NHADACA’s “”Grief After Death by Overdose: Working with Survivors,” held here in our Concord office, 130 Pembroke Road), Friday, August 7th, 2015 – and WMUR was here to highlight it:
Losing a loved one is tough, but according to experts, those who lose a loved one to addiction face an additional burden.
With heroin deaths on the rise, those who deal with the fallout say family members often feel like they are shunned by society, as if what happened was their fault.
The problem exists nationwide, but a local effort to combat the shame that comes with losing a loved one to addiction is underway.
More than 150 people have died from overdoses this year in New Hampshire.
“When someone is addicted to substances … and someone says, ‘How did he die?’ or ‘How did she die?’ and you feel like you can’t tell anybody,” said Dianne Pepin, executive director of the New Hampshire Alcohol and Drug Abuse Counselors Association.
“They really are grieving under a cloak, if you will, of stigma and shame and a great deal of blame,” said Tana Bridge, an advanced certified trauma practitioner.
Counselors from all over New Hampshire were in Concord on Friday to learn how to break through the silence.
Daron Friedman has been providing counseling in the Keene area, where he says drugs are claiming the lives of too many young people. He believes that part of the solution is getting everyone involved.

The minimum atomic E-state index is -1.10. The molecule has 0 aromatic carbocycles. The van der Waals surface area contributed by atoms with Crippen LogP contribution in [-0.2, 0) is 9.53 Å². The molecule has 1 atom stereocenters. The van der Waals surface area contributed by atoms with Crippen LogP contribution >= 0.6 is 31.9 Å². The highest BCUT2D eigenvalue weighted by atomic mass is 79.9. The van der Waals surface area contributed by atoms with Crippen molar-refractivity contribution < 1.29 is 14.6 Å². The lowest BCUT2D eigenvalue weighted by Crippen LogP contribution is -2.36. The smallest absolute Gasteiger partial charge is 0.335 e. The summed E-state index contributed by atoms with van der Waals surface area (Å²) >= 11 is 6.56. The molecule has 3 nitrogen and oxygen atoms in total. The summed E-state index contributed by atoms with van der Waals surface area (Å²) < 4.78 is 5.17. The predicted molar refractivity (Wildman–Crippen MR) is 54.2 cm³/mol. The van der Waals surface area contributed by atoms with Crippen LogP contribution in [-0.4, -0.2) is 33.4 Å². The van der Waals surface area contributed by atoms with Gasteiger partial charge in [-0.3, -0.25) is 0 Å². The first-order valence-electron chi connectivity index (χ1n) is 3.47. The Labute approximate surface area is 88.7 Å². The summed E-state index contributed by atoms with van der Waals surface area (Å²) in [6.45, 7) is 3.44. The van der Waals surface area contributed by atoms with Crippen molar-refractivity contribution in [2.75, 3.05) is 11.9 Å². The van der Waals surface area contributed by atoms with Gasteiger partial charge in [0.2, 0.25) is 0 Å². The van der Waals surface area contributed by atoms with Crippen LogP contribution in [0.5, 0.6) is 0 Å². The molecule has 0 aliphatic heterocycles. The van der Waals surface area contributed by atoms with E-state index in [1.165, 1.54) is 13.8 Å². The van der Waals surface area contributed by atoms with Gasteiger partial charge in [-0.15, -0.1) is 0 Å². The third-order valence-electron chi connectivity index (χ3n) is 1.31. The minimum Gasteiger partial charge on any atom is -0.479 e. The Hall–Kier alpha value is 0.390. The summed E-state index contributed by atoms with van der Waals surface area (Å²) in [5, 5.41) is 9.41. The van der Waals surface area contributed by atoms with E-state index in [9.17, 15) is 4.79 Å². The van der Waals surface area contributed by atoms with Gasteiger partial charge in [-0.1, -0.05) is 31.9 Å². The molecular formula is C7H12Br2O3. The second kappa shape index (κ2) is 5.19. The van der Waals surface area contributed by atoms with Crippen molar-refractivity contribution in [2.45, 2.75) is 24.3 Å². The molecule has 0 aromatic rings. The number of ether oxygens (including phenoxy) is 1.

“We’ve done a really good job over the last 20 or 30 years that I’ve been in Keene at making mental health and drug addiction more of a community conversation,” said Friedman.
Barry Timmerman said that while a lot needs to be done in terms of treatment on the Seacoast, he has noticed a change in people’s attitudes, particularly amongst law enforcement.
“They’re beginning to understand more that we’re dealing with people that have an illness because addiction is an illness and beginning to work cooperatively with the folks that are providing treatment,” said Timmerman, a clinical director at Seacoast Youth Services.
According to experts, research in the area of treating survivors who have lost a loved one to addiction is almost nonexistent.